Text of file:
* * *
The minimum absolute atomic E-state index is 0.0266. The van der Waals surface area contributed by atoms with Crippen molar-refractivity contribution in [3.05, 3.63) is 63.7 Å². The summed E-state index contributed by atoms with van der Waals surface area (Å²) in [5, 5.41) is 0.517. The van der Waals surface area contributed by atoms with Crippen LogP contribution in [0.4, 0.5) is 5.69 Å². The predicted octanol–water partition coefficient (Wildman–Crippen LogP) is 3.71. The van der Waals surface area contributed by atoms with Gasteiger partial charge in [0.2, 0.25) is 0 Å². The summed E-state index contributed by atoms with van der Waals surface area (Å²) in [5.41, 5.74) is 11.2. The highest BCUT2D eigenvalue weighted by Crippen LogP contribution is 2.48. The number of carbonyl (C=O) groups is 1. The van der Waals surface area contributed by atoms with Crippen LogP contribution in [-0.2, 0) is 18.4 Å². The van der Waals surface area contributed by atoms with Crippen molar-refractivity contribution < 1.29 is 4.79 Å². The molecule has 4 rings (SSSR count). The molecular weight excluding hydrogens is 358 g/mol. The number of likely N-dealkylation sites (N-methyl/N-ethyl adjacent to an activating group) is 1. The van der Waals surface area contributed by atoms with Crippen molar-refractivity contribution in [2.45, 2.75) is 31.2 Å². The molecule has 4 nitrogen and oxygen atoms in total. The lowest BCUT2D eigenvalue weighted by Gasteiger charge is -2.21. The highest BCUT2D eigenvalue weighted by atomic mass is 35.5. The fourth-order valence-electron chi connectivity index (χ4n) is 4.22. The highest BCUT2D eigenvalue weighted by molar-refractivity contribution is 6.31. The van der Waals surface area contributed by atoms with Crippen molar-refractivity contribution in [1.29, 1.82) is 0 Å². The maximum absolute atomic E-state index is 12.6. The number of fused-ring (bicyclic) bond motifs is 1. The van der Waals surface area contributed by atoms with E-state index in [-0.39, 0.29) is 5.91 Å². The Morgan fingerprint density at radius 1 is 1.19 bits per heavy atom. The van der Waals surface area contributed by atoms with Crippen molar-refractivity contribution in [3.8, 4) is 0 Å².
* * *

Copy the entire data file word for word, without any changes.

The minimum absolute atomic E-state index is 0.0266. The van der Waals surface area contributed by atoms with Crippen molar-refractivity contribution in [3.05, 3.63) is 63.7 Å². The summed E-state index contributed by atoms with van der Waals surface area (Å²) in [5, 5.41) is 0.517. The van der Waals surface area contributed by atoms with Crippen LogP contribution in [0.4, 0.5) is 5.69 Å². The predicted octanol–water partition coefficient (Wildman–Crippen LogP) is 3.71. The van der Waals surface area contributed by atoms with Gasteiger partial charge in [0.2, 0.25) is 0 Å². The summed E-state index contributed by atoms with van der Waals surface area (Å²) in [5.41, 5.74) is 11.2. The highest BCUT2D eigenvalue weighted by Crippen LogP contribution is 2.48. The number of carbonyl (C=O) groups is 1. The van der Waals surface area contributed by atoms with Crippen LogP contribution in [-0.2, 0) is 18.4 Å². The van der Waals surface area contributed by atoms with Crippen molar-refractivity contribution < 1.29 is 4.79 Å². The molecule has 4 rings (SSSR count). The molecular weight excluding hydrogens is 358 g/mol. The number of likely N-dealkylation sites (N-methyl/N-ethyl adjacent to an activating group) is 1. The van der Waals surface area contributed by atoms with Crippen molar-refractivity contribution in [2.45, 2.75) is 31.2 Å². The molecule has 4 nitrogen and oxygen atoms in total. The lowest BCUT2D eigenvalue weighted by Gasteiger charge is -2.21. The highest BCUT2D eigenvalue weighted by atomic mass is 35.5. The fourth-order valence-electron chi connectivity index (χ4n) is 4.22. The highest BCUT2D eigenvalue weighted by molar-refractivity contribution is 6.31. The van der Waals surface area contributed by atoms with Crippen molar-refractivity contribution in [1.29, 1.82) is 0 Å². The maximum absolute atomic E-state index is 12.6. The number of fused-ring (bicyclic) bond motifs is 1. The van der Waals surface area contributed by atoms with E-state index in [-0.39, 0.29) is 5.91 Å². The Morgan fingerprint density at radius 1 is 1.19 bits per heavy atom. The van der Waals surface area contributed by atoms with Crippen molar-refractivity contribution in [3.8, 4) is 0 Å².